Using a Socks proxy over an SSH tunnel is a well documented and simple if much less flexible stand in for a full-blown VPN. It can provide a degree of comfort when accessing private or sensitive information over a public Internet connection, or you might use it to get around the terminally Canutian1 construct that is known as geo-blocking; that asinine practice of pretending that the Internet observes political boundaries…
By way of a digression, it occurred to me at some point while I was wrestling with setting this up that, over the last seven or so years, much of the “entertainment” provided by corporate content distributors has been in the form of encouraging me to spend hundreds? thousands? of hours researching and implementing ways to circumvent their litany of failed and defective technological restrictions: region codes, DRM and the like. It is worth noting that, in the vast majority of cases, I was just seeking access to content that I already owned (in another format), or was prepared to pay for.
My move to GNU/Linux in 2007 was in large part motivated by the awful realisation that the music I had bought in iTunes was stuck in there. The combined intellectual effort globally expended trying to legitimately route around broken copyright law would have comfortably powered another golden age of the sciences; it’s not entirely implausible to think that the only reason we still have to deal with cancer is the malignant legacy of Sonny Bono2.
Now, back to our regular programming… One of my approaches to get around this sort of economic and policy rigor mortis has been to use a basic script to create a proxy tunnel to my home server. It assumes that you have public key authentication set up and your passphrase loaded in keychain, or something similar.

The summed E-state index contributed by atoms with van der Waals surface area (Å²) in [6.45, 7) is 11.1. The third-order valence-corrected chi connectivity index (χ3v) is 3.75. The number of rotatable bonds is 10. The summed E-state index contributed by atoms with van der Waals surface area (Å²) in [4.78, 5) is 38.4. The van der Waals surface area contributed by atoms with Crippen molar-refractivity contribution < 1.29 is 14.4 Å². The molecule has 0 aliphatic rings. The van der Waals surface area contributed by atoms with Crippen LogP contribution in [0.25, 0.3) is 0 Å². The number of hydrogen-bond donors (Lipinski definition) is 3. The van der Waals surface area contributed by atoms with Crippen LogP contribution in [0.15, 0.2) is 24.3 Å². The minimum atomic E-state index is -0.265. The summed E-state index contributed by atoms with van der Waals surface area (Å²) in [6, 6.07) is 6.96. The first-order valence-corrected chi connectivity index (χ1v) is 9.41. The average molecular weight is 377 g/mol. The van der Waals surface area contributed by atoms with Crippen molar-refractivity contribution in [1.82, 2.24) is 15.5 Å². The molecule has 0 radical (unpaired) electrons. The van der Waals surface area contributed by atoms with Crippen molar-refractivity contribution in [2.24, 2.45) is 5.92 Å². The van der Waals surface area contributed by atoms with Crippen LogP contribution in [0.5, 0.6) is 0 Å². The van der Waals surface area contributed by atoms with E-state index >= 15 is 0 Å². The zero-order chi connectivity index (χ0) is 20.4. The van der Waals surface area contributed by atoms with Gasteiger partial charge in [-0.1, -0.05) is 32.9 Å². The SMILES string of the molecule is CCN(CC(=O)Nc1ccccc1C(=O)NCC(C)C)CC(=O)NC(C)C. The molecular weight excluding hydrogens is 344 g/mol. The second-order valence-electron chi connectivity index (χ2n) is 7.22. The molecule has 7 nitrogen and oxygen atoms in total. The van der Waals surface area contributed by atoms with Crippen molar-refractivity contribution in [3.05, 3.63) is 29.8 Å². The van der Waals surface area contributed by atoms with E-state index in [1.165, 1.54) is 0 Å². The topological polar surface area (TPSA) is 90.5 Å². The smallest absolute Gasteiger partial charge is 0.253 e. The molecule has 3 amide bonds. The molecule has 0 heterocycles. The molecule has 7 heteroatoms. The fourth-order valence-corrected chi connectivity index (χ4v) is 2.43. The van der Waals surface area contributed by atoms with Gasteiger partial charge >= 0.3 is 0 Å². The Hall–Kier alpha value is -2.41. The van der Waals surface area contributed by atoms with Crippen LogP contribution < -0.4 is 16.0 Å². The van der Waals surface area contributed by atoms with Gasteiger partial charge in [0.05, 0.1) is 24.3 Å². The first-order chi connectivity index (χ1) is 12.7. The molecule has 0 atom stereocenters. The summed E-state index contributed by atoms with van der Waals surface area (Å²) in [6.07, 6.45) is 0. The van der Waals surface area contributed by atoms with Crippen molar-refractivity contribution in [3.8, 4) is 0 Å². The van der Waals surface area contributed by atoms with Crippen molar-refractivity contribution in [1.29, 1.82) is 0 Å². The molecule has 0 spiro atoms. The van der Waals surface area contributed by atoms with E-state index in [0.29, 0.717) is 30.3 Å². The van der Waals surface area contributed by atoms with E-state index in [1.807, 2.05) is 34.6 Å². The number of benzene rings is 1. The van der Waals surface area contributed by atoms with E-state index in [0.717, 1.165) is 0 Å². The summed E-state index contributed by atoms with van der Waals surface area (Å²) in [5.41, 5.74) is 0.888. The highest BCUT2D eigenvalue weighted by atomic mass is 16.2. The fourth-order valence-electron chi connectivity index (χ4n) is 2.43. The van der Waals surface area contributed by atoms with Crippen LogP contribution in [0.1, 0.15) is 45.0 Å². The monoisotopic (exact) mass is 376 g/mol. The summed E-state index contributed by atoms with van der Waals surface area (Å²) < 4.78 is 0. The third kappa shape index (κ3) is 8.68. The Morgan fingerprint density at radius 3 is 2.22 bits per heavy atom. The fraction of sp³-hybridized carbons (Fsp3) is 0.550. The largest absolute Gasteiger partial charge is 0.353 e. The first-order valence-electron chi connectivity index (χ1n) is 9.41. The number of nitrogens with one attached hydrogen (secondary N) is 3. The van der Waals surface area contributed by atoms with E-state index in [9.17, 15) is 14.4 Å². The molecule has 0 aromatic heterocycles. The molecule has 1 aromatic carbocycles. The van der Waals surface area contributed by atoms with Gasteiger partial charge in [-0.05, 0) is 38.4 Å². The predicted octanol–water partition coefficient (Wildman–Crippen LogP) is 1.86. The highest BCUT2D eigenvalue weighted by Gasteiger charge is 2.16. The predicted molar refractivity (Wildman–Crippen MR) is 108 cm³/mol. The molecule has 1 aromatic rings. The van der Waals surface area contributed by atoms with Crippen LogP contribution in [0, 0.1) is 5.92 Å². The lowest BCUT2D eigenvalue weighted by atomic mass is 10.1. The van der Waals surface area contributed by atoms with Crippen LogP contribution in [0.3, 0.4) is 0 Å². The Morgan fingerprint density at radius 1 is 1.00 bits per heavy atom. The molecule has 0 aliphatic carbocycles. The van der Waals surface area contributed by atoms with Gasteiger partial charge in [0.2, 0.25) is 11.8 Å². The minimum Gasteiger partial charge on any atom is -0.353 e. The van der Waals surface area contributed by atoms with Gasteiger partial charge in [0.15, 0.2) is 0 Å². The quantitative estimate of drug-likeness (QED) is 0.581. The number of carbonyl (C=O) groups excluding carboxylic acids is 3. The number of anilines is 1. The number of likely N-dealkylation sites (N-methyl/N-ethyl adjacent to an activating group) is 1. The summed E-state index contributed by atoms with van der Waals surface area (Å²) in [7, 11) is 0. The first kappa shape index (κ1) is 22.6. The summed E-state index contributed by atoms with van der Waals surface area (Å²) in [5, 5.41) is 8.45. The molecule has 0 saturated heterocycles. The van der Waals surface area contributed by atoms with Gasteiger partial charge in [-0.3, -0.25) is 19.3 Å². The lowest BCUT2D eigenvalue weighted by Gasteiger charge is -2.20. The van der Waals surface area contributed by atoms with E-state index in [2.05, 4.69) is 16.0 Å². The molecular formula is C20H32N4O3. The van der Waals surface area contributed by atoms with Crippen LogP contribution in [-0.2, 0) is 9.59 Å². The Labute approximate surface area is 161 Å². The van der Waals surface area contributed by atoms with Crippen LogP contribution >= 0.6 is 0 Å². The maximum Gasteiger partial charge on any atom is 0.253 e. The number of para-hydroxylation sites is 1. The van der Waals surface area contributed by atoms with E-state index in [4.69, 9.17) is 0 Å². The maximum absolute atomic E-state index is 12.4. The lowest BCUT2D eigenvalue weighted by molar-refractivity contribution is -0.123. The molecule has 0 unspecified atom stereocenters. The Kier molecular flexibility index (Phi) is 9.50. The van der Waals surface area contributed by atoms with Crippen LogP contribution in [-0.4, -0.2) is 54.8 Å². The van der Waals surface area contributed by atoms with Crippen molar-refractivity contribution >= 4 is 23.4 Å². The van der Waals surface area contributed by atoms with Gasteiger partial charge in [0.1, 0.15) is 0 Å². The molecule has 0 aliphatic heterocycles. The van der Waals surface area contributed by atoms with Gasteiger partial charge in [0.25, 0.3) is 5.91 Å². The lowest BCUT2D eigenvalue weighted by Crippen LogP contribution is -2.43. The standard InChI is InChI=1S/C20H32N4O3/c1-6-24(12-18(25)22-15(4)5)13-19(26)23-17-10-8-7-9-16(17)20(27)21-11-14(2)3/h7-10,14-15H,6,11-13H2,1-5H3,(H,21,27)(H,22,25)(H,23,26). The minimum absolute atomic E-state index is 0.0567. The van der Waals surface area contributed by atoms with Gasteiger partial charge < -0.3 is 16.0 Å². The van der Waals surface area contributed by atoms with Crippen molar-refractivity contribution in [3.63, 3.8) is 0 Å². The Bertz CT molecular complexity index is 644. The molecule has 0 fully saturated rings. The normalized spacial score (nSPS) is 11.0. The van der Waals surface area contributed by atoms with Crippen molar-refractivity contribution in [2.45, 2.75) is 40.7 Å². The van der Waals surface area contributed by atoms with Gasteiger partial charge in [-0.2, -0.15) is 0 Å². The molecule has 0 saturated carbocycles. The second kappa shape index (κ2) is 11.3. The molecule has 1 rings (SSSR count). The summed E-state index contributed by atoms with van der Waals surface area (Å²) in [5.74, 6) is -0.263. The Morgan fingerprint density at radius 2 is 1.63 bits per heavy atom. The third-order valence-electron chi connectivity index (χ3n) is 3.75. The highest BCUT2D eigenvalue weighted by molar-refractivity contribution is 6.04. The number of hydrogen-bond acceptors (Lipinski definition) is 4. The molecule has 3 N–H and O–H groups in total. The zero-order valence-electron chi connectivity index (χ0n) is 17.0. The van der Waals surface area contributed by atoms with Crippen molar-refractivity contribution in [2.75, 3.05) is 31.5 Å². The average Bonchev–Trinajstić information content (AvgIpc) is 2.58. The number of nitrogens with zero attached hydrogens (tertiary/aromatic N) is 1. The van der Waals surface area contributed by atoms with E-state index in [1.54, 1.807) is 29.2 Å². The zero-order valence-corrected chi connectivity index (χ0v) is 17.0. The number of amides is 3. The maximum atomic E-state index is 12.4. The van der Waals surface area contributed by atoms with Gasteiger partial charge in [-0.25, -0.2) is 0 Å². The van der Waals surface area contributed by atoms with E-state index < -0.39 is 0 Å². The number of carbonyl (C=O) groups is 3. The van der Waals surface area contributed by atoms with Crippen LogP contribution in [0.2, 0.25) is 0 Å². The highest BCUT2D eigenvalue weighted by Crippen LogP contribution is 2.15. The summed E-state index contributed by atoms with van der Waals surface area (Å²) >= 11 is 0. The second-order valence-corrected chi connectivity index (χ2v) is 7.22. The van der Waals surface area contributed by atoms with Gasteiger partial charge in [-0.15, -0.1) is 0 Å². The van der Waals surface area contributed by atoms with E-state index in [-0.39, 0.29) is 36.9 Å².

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Over the last couple of weeks, though, while I have been setting up and playing with Syncthing, I found this script wanting. With six nodes and, depending if I was on the LAN or not, as many as four of those hosts only accessible via SSH, then having the ability to quickly and painlessly open a browser on any one of the nodes without having to edit the script suddenly seemed like quite a good idea.
Accordingly I went to work on the script, including a test to determine if I
was on my home network and passing the name of the desired host as an
argument. With this approach, I simply type
tunnel $host and chromium
opens tunneled to that host, where I can the happily open
Hulu the Syncthing GUI.
The updated script is posted as
and as you can see, still needs some work to make it a little more generic.
You will need, for example, to hand edit in the hosts and ports in
get_host(). It is also the first time I have played with
and I am not convinced that my use of
mkfifo here is either the correct
approach or implementation; but it works. Comments enlightening me would
be gratefully received.
- The good king was, appropriately enough, actually called Cnut the Great…
- And, no, I am not referring to his musical corpus, which is as carcinogenic as his political career was as a Myrmidon for Big Content.
Flickr Creative Commons image, The Tunnel, by Lawrence Whitmore.